Don't Judge This Book By Its Cover. Or Title.
I've been a devoted reader of Forever Young Adult for years, and every time I saw them rave over Stephanie Perkins' novel Anna and the French Kiss I doubted their judgement. Sure, FYA had never steered me wrong before, but when I saw that cover and that title, I was sure they must have had a few too many champ cans. (You can see the original cover below. The cover was redesigned to be more cohesive with the other two books as a series, which helps A LOT, but the title is still pretty ugh.) When Perkins' second book, Lola and the Boy Next Door was released, and I again read all about how great Anna was, I decided to give it a read, and I fell head over heels in love with Anna, Étienne, and Stephanie Perkins herself.
This weekend I found myself raving to a friend about Perkins' sort-of-series (I'll explain that later), because I had just finished Isla and the Happily Ever After and I knew my fellow book-lovin' pal would be just as nuts over Anna, Lola, and Isla as I am. Then I remembered that I wanted to write more about books I've been reading, and, well, here we are. (Here's a fun bit of trivia: The Watch part of Wear, Watch, Want was initially going to be about what I was reading that week, but I can't resist alliteration, so it became Watch.) Instead of telling you about this trio of books, I'm going to focus on Anna, because following the advice of Maria von Trapp and the Mad Hatter, we should start at the beginning. (I do, however, recommend all three books.)
Anna and the French Kiss is the story of Anna Oliphant, a high schooler who is sent to boarding school in Paris for her senior year. It's not as glamorous as it may sound, though, because Anna didn't campaign to go off to Paris, she was sent against her will by her Nicholas Sparks caricature of a dad. I mean that last part literally: Anna's dad is a bestselling author who churns out books about true love torn apart by death, that are then turned into blockbuster movies, which are the source of Papa Oliphant's buckets of cash (and how he can afford to send his daughter to boarding school in Paris). Like I said, Anna isn't too keen on Paris, because she only has one year of high school left, and she'd prefer to spend it at home with her best friend and her crush, who works with her at a movie theater, a job Anna actually kind of likes because a) crush, and b) Anna's a total cinephile. But to Paris she is shipped.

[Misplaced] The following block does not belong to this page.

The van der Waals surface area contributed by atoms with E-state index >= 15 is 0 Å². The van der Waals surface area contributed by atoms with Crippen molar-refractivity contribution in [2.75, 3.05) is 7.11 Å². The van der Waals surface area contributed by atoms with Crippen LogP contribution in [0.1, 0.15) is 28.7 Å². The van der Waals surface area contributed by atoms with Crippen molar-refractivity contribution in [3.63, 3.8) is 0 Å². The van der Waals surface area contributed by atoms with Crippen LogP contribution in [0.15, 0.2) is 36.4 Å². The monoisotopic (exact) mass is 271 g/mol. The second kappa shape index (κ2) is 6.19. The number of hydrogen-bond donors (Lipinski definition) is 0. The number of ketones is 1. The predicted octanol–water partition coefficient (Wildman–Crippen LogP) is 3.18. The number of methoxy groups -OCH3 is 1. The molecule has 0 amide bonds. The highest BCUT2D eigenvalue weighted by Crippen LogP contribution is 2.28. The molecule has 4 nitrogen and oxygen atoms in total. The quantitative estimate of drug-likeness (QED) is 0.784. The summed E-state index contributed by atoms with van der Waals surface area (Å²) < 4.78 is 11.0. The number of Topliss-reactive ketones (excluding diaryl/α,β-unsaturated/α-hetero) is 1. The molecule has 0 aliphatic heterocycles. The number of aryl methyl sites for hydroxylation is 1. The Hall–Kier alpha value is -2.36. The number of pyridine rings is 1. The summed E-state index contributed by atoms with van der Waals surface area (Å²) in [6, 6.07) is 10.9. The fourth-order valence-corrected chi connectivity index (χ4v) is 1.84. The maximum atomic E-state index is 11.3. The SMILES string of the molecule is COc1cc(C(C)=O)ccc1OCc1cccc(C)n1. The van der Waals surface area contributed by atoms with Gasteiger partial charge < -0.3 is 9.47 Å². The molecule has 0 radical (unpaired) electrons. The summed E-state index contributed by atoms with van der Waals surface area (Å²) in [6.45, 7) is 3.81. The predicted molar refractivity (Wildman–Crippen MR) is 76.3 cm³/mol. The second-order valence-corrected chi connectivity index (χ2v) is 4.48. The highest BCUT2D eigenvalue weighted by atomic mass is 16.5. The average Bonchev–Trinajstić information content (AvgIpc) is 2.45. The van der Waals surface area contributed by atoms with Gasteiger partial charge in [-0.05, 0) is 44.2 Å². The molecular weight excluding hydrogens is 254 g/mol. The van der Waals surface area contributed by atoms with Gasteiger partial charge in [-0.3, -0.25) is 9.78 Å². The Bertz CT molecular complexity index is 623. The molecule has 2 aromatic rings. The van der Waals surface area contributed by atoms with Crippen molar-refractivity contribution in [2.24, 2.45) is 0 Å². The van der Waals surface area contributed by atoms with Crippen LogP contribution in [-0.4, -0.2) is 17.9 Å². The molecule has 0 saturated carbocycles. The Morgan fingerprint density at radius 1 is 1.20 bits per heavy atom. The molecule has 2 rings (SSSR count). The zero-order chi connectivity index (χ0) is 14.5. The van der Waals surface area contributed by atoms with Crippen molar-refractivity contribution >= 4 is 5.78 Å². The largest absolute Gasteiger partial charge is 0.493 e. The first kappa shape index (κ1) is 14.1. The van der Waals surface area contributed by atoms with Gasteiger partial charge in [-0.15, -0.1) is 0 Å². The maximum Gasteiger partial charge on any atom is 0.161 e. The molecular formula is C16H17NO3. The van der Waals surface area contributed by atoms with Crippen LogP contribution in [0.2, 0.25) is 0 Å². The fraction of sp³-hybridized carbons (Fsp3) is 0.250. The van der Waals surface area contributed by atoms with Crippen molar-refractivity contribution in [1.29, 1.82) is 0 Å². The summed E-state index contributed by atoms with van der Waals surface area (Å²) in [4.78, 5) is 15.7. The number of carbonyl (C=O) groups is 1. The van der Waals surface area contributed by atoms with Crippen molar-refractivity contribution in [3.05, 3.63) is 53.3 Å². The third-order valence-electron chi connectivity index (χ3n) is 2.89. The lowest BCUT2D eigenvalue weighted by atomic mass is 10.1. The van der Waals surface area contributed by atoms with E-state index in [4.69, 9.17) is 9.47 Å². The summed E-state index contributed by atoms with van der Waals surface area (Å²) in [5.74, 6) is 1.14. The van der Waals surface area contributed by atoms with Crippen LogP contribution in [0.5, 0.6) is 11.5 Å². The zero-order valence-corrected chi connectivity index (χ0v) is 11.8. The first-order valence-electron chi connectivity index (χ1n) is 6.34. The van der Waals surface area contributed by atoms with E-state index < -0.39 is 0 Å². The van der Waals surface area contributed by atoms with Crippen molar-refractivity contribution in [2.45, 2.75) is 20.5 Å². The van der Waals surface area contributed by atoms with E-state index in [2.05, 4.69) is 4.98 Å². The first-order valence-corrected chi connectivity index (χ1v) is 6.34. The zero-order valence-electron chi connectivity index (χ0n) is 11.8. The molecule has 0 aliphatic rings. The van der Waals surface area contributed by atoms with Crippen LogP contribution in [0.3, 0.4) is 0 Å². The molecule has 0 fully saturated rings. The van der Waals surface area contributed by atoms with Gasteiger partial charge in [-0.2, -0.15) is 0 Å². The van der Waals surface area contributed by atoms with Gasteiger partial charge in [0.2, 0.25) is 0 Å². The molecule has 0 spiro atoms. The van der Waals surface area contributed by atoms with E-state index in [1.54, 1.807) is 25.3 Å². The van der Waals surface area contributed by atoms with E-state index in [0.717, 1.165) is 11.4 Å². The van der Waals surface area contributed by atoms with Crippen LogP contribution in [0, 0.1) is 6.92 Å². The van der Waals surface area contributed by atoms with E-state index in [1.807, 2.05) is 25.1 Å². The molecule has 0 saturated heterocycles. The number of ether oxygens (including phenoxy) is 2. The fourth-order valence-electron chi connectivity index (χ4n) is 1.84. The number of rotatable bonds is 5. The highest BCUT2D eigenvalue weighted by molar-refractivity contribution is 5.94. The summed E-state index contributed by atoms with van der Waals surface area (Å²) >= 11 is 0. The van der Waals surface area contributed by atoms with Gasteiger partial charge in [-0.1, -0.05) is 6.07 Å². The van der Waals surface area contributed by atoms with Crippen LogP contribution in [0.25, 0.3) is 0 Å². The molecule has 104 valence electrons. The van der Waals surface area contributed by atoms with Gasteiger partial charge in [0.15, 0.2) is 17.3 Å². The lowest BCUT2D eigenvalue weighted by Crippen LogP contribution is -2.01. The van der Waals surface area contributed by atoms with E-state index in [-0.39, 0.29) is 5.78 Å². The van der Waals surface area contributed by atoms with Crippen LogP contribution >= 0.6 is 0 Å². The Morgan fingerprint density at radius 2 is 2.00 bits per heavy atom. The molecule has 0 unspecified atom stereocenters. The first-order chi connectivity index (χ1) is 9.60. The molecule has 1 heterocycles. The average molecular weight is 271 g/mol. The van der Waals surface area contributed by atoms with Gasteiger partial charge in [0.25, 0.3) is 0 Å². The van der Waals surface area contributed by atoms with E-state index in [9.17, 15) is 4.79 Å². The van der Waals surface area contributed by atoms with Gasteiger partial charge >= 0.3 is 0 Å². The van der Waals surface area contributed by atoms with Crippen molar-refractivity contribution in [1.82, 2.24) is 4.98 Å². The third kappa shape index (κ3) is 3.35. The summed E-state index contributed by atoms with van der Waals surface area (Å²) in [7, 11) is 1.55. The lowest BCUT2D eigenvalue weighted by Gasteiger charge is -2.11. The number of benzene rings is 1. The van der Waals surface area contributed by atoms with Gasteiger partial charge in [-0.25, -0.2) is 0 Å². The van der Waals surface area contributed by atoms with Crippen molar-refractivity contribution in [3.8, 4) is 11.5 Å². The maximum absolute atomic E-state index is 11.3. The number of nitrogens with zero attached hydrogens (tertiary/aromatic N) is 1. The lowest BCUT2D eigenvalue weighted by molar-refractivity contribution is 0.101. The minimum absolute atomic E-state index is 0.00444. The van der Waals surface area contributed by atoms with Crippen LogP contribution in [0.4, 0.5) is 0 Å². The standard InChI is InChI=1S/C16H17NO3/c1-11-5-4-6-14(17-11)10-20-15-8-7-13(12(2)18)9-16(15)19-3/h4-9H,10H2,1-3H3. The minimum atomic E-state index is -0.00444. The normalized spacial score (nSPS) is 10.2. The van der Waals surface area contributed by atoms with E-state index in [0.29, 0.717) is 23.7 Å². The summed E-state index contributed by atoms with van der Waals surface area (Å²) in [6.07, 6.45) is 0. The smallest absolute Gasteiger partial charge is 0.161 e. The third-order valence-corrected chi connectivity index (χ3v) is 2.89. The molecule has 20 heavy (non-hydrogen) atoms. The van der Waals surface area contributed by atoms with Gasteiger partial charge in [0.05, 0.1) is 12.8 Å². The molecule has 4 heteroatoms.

Anna eventually learns to embrace Paris, though, in part because she discovers all the things she was missing from home: A good friend, movies, and an all-consuming crush. But there are some complications. Not with the movies, though. Anna realizes that Paris is as film crazy as she is, and there are plenty of theaters that show old movies, which is just something there isn't enough of in the States. No, it's that Anna's crush, the completely crush-able Étienne St. Clair, has a girlfriend, and her one good friend at SOAP (the name of the boarding school is School of the Americas in Paris), Meredith, has a years-long crush on St. Clair herself. Merde.
I can leave you hanging with a "Will Anna get her French kiss? You'll have to read and find out!" But we all know she does, so I'm not going to pretend you're stupid. BUT, I'm not going to tell you how exactly things play out. This isn't a cookie-cutter romance. Étienne St. Clair is like, 5'6", he has some issues, but not in that tired "ooooh let's reform the bad boy" kind of way, and he's just as attractive to Anna as a best friend as he is as a crush. Even though Anna and St. Clair are each other's best friend, there's still some fantastic romance too. The look on St. Clair's face when Anna comes back to Paris after break and calls him Étienne? I still think about it and swoon.
The three books in this trio aren't necessarily a series, but they are intertwined, so I'd recommend reading them in order. All are set in the same narrative universe: Anna takes place first, and Lola and Isla occur simultaneously. Lola is friends with Anna and Étienne, and then, in this third book, we get the payoff from the longest long game ever, as we get to focus on Isla, who was in Anna and the French Kiss for about a nanosecond (and her BF, Josh, was good friends with Étienne St. Clair). These are more than just cameos too, there are actual plot points relating to the previously-main-now-secondary characters that will only pay off if you actually know these characters. Here's my spoiler-free PSA: If you read Isla before reading Anna, the ending won't be nearly as emotionally satisfying.
Overall, I was so happy with the ending of this series, but so sad to see it end. Which is a hallmark of the best books, isn't it? I'm disappointed that I let my judgement of a cover/title keep me from Anna and Friends for so long, but now you can learn from my dumb mistake.
Featured image on main page is by deviantArt user leabharlann